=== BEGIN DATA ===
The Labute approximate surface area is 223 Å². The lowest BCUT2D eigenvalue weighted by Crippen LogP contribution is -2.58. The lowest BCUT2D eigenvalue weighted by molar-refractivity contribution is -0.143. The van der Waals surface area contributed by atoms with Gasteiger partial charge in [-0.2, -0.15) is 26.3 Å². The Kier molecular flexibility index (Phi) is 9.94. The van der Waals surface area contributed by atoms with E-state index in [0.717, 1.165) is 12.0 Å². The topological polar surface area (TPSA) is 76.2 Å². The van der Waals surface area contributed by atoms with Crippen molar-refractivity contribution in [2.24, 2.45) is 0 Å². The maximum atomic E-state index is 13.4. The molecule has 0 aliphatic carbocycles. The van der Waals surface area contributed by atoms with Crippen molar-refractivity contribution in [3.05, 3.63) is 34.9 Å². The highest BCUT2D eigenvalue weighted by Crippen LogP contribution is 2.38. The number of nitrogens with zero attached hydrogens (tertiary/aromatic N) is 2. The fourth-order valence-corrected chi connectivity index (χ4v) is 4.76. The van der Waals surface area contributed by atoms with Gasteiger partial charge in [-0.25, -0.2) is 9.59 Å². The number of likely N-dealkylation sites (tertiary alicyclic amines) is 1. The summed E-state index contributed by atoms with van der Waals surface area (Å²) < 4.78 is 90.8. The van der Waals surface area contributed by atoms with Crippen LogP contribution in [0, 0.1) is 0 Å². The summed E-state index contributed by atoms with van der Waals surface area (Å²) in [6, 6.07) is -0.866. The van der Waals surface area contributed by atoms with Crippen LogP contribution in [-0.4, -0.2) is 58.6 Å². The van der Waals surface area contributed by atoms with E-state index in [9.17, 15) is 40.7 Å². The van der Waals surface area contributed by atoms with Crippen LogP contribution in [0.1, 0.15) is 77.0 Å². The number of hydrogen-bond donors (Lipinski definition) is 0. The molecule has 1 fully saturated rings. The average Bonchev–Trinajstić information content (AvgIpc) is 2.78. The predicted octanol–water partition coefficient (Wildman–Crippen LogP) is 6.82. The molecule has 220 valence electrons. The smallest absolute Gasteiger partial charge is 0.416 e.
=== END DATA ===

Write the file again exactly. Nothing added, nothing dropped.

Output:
The Labute approximate surface area is 223 Å². The lowest BCUT2D eigenvalue weighted by Crippen LogP contribution is -2.58. The lowest BCUT2D eigenvalue weighted by molar-refractivity contribution is -0.143. The van der Waals surface area contributed by atoms with Gasteiger partial charge in [-0.2, -0.15) is 26.3 Å². The Kier molecular flexibility index (Phi) is 9.94. The van der Waals surface area contributed by atoms with E-state index in [0.717, 1.165) is 12.0 Å². The topological polar surface area (TPSA) is 76.2 Å². The van der Waals surface area contributed by atoms with Crippen molar-refractivity contribution in [2.24, 2.45) is 0 Å². The maximum atomic E-state index is 13.4. The molecule has 0 aliphatic carbocycles. The van der Waals surface area contributed by atoms with Crippen molar-refractivity contribution in [3.05, 3.63) is 34.9 Å². The highest BCUT2D eigenvalue weighted by Crippen LogP contribution is 2.38. The number of nitrogens with zero attached hydrogens (tertiary/aromatic N) is 2. The fourth-order valence-corrected chi connectivity index (χ4v) is 4.76. The van der Waals surface area contributed by atoms with Gasteiger partial charge in [-0.25, -0.2) is 9.59 Å². The number of likely N-dealkylation sites (tertiary alicyclic amines) is 1. The summed E-state index contributed by atoms with van der Waals surface area (Å²) < 4.78 is 90.8. The van der Waals surface area contributed by atoms with Crippen LogP contribution in [0, 0.1) is 0 Å². The summed E-state index contributed by atoms with van der Waals surface area (Å²) in [6, 6.07) is -0.866. The van der Waals surface area contributed by atoms with Crippen LogP contribution in [-0.4, -0.2) is 58.6 Å². The van der Waals surface area contributed by atoms with E-state index in [9.17, 15) is 40.7 Å². The van der Waals surface area contributed by atoms with Crippen LogP contribution in [0.1, 0.15) is 77.0 Å². The number of hydrogen-bond donors (Lipinski definition) is 0. The molecule has 1 fully saturated rings. The average Bonchev–Trinajstić information content (AvgIpc) is 2.78. The predicted octanol–water partition coefficient (Wildman–Crippen LogP) is 6.82. The molecule has 220 valence electrons. The smallest absolute Gasteiger partial charge is 0.416 e.